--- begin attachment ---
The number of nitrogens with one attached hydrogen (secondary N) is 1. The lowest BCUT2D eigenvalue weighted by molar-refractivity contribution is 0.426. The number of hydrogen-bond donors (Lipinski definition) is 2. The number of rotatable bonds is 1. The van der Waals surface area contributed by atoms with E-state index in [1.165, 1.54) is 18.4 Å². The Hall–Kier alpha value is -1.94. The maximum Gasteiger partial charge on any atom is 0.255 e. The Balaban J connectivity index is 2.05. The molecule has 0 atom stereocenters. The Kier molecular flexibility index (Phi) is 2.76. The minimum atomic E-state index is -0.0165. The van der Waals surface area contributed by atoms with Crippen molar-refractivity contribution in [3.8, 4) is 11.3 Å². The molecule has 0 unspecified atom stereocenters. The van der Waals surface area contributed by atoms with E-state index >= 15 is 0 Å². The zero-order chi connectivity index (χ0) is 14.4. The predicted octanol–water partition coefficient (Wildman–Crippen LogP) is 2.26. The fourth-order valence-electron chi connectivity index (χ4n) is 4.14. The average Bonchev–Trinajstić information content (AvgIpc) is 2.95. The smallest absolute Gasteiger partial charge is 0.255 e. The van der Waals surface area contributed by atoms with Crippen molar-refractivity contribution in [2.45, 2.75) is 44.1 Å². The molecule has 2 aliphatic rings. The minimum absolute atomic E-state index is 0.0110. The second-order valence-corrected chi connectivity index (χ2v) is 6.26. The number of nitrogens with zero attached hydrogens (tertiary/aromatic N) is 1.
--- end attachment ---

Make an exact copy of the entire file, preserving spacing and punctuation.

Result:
The number of nitrogens with one attached hydrogen (secondary N) is 1. The lowest BCUT2D eigenvalue weighted by molar-refractivity contribution is 0.426. The number of hydrogen-bond donors (Lipinski definition) is 2. The number of rotatable bonds is 1. The van der Waals surface area contributed by atoms with E-state index in [1.165, 1.54) is 18.4 Å². The Hall–Kier alpha value is -1.94. The maximum Gasteiger partial charge on any atom is 0.255 e. The Balaban J connectivity index is 2.05. The molecule has 0 atom stereocenters. The Kier molecular flexibility index (Phi) is 2.76. The minimum atomic E-state index is -0.0165. The van der Waals surface area contributed by atoms with Crippen molar-refractivity contribution in [3.8, 4) is 11.3 Å². The molecule has 0 unspecified atom stereocenters. The van der Waals surface area contributed by atoms with E-state index >= 15 is 0 Å². The zero-order chi connectivity index (χ0) is 14.4. The predicted octanol–water partition coefficient (Wildman–Crippen LogP) is 2.26. The fourth-order valence-electron chi connectivity index (χ4n) is 4.14. The average Bonchev–Trinajstić information content (AvgIpc) is 2.95. The smallest absolute Gasteiger partial charge is 0.255 e. The van der Waals surface area contributed by atoms with Crippen molar-refractivity contribution in [2.45, 2.75) is 44.1 Å². The molecule has 2 aliphatic rings. The minimum absolute atomic E-state index is 0.0110. The second-order valence-corrected chi connectivity index (χ2v) is 6.26. The number of nitrogens with zero attached hydrogens (tertiary/aromatic N) is 1.